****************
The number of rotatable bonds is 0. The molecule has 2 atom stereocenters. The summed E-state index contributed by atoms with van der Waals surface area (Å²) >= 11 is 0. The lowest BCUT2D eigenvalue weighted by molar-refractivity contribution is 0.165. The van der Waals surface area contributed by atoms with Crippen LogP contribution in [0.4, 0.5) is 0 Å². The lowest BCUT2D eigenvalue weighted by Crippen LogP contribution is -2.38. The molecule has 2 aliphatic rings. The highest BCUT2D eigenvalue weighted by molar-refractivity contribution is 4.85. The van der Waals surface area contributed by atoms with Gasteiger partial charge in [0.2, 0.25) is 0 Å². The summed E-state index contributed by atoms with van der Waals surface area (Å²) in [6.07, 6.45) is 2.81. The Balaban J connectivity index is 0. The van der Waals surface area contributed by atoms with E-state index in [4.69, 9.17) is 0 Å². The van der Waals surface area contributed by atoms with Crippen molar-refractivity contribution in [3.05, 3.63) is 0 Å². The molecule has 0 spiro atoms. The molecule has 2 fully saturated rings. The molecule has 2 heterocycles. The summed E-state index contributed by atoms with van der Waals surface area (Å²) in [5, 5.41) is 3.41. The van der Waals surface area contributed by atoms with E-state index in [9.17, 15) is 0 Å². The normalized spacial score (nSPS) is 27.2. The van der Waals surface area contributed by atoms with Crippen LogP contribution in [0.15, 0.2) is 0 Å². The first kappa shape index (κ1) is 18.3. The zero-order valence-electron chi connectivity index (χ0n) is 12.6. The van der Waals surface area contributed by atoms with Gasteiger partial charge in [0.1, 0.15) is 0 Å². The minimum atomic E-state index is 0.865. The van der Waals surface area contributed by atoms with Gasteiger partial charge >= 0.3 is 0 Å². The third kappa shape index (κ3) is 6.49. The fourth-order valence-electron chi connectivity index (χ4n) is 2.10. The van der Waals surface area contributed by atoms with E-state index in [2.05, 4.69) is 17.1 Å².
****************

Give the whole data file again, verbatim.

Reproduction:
The number of rotatable bonds is 0. The molecule has 2 atom stereocenters. The summed E-state index contributed by atoms with van der Waals surface area (Å²) >= 11 is 0. The lowest BCUT2D eigenvalue weighted by molar-refractivity contribution is 0.165. The van der Waals surface area contributed by atoms with Crippen LogP contribution in [0.4, 0.5) is 0 Å². The lowest BCUT2D eigenvalue weighted by Crippen LogP contribution is -2.38. The molecule has 2 aliphatic rings. The highest BCUT2D eigenvalue weighted by molar-refractivity contribution is 4.85. The van der Waals surface area contributed by atoms with Gasteiger partial charge in [0.2, 0.25) is 0 Å². The summed E-state index contributed by atoms with van der Waals surface area (Å²) in [6.07, 6.45) is 2.81. The Balaban J connectivity index is 0. The van der Waals surface area contributed by atoms with E-state index in [4.69, 9.17) is 0 Å². The van der Waals surface area contributed by atoms with Crippen molar-refractivity contribution in [3.05, 3.63) is 0 Å². The molecule has 0 spiro atoms. The molecule has 2 fully saturated rings. The molecule has 2 heterocycles. The summed E-state index contributed by atoms with van der Waals surface area (Å²) in [5, 5.41) is 3.41. The van der Waals surface area contributed by atoms with E-state index in [9.17, 15) is 0 Å². The normalized spacial score (nSPS) is 27.2. The van der Waals surface area contributed by atoms with Crippen LogP contribution in [0.15, 0.2) is 0 Å². The first kappa shape index (κ1) is 18.3. The zero-order valence-electron chi connectivity index (χ0n) is 12.6. The van der Waals surface area contributed by atoms with Gasteiger partial charge in [0.1, 0.15) is 0 Å². The minimum atomic E-state index is 0.865. The van der Waals surface area contributed by atoms with Gasteiger partial charge >= 0.3 is 0 Å². The third kappa shape index (κ3) is 6.49. The fourth-order valence-electron chi connectivity index (χ4n) is 2.10. The van der Waals surface area contributed by atoms with E-state index in [2.05, 4.69) is 17.1 Å².